The Spot Polyethylene market followed a heavy volume week with another strong performance despite being shortened by Memorial Day. Our trading desk was very busy from the get-go – quoting, transacting and sharing market intelligence with our buyers / sellers and we ultimately completed an above average number of deals to wrap up a solid month. Given the slow period at the end of April and first part of May, the rebound in activity was very encouraging and a sign that our economy is recovering nicely. Resin availability was ample, and all commodity grades were accessible, though the supply overhang has mostly cleared to strong domestic demand and even stronger export sales. Our business was well spread out this past week, traders bought resin for their inventory, while many processors tapped our spot market to both procure material and get a good gauge of market conditions. Some who sensed the upward price momentum bought extra resin fearing that this would be their last chance at these stellar prices, while others, still reeling from demand loss, decided to wait not because of price, but rather uncertainty regarding future business. Our spot prices did hold steady across the board this past week with a firming tone as producers seek a $.04/lb price increase for June contracts to recoup the $.04/lb that was relinquished in April. We expect asking prices to jump next week, it remains to be seen if buyers will be willing to pay up much at this juncture.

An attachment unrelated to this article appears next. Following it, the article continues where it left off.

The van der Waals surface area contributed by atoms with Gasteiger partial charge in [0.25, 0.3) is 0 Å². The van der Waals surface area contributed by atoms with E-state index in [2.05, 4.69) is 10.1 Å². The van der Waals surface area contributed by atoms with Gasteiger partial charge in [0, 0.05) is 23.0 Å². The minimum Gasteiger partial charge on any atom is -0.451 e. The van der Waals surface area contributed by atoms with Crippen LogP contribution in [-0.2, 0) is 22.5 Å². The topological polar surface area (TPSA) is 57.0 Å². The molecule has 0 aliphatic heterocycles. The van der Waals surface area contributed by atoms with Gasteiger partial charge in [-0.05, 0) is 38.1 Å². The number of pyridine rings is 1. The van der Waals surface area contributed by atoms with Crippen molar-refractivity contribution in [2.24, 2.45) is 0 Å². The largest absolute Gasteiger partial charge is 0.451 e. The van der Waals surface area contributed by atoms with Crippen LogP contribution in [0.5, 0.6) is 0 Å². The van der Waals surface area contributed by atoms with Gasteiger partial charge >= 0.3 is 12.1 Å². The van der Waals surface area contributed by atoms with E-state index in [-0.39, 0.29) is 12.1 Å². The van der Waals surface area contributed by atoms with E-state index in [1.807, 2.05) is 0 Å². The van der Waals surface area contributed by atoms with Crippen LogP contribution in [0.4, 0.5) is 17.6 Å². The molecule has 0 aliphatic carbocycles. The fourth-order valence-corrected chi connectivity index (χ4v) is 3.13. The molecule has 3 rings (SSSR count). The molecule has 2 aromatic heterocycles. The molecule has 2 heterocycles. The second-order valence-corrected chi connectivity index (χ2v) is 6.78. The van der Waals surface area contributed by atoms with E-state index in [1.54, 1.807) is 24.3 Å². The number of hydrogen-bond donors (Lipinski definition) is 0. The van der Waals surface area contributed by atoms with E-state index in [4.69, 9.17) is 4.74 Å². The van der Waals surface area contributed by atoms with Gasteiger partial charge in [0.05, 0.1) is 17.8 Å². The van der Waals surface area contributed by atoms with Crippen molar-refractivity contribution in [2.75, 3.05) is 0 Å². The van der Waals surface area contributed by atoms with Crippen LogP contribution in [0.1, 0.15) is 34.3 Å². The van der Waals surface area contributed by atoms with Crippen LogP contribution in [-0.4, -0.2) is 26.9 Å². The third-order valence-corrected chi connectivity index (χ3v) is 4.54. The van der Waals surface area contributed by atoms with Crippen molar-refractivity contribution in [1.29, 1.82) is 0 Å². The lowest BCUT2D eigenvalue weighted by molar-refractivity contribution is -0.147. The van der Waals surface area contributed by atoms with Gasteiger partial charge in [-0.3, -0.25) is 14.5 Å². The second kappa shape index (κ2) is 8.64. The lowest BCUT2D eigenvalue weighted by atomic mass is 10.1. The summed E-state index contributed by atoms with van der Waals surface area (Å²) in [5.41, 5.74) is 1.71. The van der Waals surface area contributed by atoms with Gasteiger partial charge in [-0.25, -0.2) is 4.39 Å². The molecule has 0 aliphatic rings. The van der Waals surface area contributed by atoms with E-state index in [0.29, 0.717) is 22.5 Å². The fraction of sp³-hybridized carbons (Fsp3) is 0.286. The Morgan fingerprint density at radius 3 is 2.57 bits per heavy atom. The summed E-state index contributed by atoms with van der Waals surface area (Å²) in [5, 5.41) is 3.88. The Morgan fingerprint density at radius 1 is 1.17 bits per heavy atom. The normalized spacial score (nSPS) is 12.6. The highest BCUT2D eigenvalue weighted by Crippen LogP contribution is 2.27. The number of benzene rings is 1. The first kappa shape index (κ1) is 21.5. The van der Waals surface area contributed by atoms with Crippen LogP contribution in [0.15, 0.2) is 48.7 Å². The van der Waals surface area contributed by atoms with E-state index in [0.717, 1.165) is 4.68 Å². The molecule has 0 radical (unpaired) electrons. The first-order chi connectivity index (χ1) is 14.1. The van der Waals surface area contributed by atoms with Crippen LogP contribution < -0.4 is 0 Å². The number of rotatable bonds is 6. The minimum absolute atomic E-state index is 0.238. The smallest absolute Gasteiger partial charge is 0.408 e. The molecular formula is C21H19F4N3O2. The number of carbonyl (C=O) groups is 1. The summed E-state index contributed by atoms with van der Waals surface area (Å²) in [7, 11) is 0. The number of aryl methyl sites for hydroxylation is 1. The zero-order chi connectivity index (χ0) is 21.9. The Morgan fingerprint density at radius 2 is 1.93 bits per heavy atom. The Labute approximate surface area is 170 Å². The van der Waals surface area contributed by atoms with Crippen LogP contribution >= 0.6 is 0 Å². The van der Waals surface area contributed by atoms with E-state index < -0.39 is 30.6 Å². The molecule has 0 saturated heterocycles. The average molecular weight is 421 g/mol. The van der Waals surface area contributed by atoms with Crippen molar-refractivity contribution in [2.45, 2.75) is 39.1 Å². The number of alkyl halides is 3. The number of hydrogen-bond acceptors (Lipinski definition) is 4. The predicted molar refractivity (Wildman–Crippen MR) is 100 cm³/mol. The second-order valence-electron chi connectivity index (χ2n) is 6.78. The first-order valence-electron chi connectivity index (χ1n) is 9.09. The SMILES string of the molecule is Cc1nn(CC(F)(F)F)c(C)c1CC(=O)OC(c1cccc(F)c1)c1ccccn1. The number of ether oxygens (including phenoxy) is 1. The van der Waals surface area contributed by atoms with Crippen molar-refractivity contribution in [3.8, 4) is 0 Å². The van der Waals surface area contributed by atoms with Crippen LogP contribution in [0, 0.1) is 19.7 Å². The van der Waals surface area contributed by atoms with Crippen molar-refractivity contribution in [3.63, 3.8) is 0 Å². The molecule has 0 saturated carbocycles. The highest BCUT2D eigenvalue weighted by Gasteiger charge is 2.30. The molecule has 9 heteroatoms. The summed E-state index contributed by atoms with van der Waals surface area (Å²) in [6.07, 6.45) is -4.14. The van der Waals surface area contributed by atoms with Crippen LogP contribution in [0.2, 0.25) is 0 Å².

Spot Polypropylene trading was a tad off pace, prices held steady for the 4th week in a row, and buyers remained reluctant to build inventories, opting to purchase only for near term manufacturing needs. Resin availability was sufficient, and we saw relatively little price spread between railcars of Prime and offgrade resin, though a deep discount was afforded for really rough material. As our truckload demand exceeded railcar interest, buyers were willing to pay up nicely for packaged material. The PP market relies on the domestic market for the vast majority of sales, quite different than PE which exports some 40% of production. With so many processing facilities temporarily shut, the PP market has struggled during the pandemic period and April sales were the lowest since Feb 2018. Though resin production has throttled back, upstream inventories have been building, but are still very low on a historic basis. PP prices are closely correlated to monomer costs and PGP has remained quite stable; we remain optimistic that PP demand will improve as the economy gets back on track.
Shannon Industrial is a unique business with over 50yrs experience in the plastic industry. Shannon’s Beliefs have always been loyalty, growing relationships, and providing the best possible service based on those relationships. With Shannon’s 65,000 square foot warehouse, and 38 car rail siting we have over 3 million pounds of material on hand. Material’s ranging from Commodity resins to the most obscure exotics. Shannon can accommodate orders and execute delivery on a moment’s notice.